March 20, 2014 / 6:47 PM / in 4 years

FOREX-Dollar touches three-week peak after Yellen surprise on rates

* Yellen signals rate rise possible in first-half 2015

* Dollar index at three-week high (Adds late price movements, quotes)

By Michael Connor

NEW YORK, March 20 (Reuters) - The dollar rose to a three-week high against other major currencies on Thursday after Federal Reserve Chair Janet Yellen surprised world markets by signalling that increases in U.S. interest rates were not as far away as most had thought.

The U.S dollar index, which tracks a bundle of currencies traded against the greenback, rose for a second straight day and added nearly 0.2 percent on Thursday to stand at 80.190, a level last touched on Feb. 27.

The British pound hit a five-week low against the dollar , while the euro backed away further from piercing the $1.40 level and was last off 0.4 percent at $1.3780.

After losing more than 1 percent against the dollar on Wednesday, the Japanese yen nudged up 0.1 percent for the day to 102.45 yen to the dollar.

Yellen on Wednesday said the U.S. central bank would probably end its massive bond-buying program in the autumn and could start to raise benchmark rates around six months later, sooner than the consensus of market expectations.

That appeared to leave the Fed markedly less accommodative than central banks in Europe, Japan and elsewhere, according to Camilla Sutton, chief foreign exchange strategist at Scotiabank in Toronto.

“It is hard to ignore that Chair Yellen did not sound like the dove we expected and, in fact, sounded relatively optimistic about the timing of interest rate hikes. This is (US dollar) positive and supports our bearish euro and yen call,” Sutton said.

The dollar, whose strength this year was one of the big bets of many banks in January, has struggled so far in 2014, weighed down by a rough winter that has at least temporarily cooled jobs growth and other indications of a broadening economic recovery.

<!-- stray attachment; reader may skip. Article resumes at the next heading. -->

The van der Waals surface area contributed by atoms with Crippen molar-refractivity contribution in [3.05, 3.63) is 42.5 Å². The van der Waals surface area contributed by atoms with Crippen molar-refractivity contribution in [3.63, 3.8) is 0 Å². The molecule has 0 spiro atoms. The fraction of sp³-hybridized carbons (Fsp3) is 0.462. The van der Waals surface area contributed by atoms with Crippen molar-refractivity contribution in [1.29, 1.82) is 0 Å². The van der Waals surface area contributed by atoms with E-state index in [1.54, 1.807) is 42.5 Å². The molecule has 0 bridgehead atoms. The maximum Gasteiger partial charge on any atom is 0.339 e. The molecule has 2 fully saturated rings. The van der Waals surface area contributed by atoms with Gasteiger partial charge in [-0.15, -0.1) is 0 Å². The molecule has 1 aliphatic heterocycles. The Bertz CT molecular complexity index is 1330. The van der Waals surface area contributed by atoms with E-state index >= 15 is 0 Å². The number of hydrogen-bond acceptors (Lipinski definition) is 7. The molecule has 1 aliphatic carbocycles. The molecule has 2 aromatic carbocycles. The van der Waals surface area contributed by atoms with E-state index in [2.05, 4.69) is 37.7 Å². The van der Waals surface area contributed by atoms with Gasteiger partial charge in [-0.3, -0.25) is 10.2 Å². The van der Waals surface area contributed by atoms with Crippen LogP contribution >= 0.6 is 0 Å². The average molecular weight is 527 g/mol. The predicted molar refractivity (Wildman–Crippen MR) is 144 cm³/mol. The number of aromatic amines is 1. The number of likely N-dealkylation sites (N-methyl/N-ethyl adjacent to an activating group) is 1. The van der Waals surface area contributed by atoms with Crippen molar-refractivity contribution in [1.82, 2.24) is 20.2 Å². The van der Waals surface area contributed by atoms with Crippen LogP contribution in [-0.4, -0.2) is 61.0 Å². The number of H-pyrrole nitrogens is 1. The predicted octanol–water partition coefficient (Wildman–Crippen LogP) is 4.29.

“From this point forward, at least for the time being, you will see a firmer tone to the dollar,” said Stephen Gallo, a strategist with Canadian bank BMO in London.

“Whether this kicks on will depend on the data showing the U.S. economy emerging nicely from the weather-related dip, but until we get the next batch of data at the start of next month, Yellen has set the tone.”

Against the euro, the dollar strengthened past resistance around $1.3810 per euro to trade 0.4 percent stronger at $1.3775.

“Suddenly the market spotlight is back on diverging outlooks for global monetary policy, casting the dollar in a better light than the euro,” said Joe Manimbo, senior market analyst at Western Union Business Solutions.

Europe’s chief central banker has said the European Central Bank stood ready to support to the 18-member economy given that the strong euro poses a recovery risk.

“Those fresh dovish signals from the ECB left the euro particularly vulnerable to its recent dip against the dollar,” Manimbo said in a note to clients.


Many analysts have been burned by the dollar’s failure to rise in the first quarter of 2014, hit by a combination of the poorer U.S. economic numbers, the reticence of the ECB to ease policy further and a flood of money returning to the euro zone’s battered southern bond markets.

Some were unwilling to buy the idea that Yellen’s comments marked a watershed in that debate.

“There’s a lot of people who believe that the dollar should be solidly higher,” said Simon Derrick, a strategist with Bank of New York Mellon, speaking earlier in the day.

“But the hard facts are that something different has been going on and chiefly that has been a version of the carry trade, among other things taking advantage of higher yields in the euro zone periphery. We still face a 12-month period where we will have cheap money being pumped out of the U.S.”

The Swiss franc also lost ground against the dollar, unmoved by a Swiss National Bank statement and news conference which tweaked its message on inflation but offered no sign of a shift in policy. (Editing by James Dalgleish)

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